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A qanat is a water management system used to secure reliable water supply to human settlements or irrigation in semi-arid and arid regions. Probably originating in Persia, the qanat system has been adopted and developed further in large parts of Asia and Europe. Its widespread use is refected in the many names for the system and similar systems; kariz/kahan (Persian), khettara (Morocco), galeria (Spain), falaj (United Arab Emirates and Oman), kahn (Baloch), foggara/fughara (North Africa), and karez (Armenia and China). A qanat consists of many well-like vertical shafts connected by a gently sloping tunnel (Fig. 16) Tapping into the subterranean water table, the qanat system is effective in delivering large quantities of water to locations lower than the water source without pumping.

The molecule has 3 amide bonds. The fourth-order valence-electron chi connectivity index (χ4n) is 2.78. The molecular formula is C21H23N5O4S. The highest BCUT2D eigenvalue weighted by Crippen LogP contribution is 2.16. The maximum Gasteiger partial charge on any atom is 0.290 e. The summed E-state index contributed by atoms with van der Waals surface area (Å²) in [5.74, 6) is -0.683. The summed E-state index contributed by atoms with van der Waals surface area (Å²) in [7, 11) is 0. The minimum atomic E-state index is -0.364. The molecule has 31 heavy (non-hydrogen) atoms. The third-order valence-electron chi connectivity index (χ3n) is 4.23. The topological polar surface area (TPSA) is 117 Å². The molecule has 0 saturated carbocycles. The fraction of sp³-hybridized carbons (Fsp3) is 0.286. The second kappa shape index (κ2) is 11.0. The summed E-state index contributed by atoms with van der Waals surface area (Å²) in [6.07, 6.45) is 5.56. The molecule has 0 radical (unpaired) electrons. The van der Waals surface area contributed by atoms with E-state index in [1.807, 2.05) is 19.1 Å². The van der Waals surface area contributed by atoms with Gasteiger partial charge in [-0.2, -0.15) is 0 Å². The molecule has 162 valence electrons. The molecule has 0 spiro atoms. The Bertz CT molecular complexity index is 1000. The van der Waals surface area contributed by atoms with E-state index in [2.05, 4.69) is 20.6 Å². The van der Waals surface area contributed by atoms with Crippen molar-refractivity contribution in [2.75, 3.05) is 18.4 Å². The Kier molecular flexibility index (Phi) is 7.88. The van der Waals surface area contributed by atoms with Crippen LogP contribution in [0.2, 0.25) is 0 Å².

Year: 2010

From collection: High mountain glaciers and climate change

Cartographer: Riccardo Pravettoni

Tags: climate change

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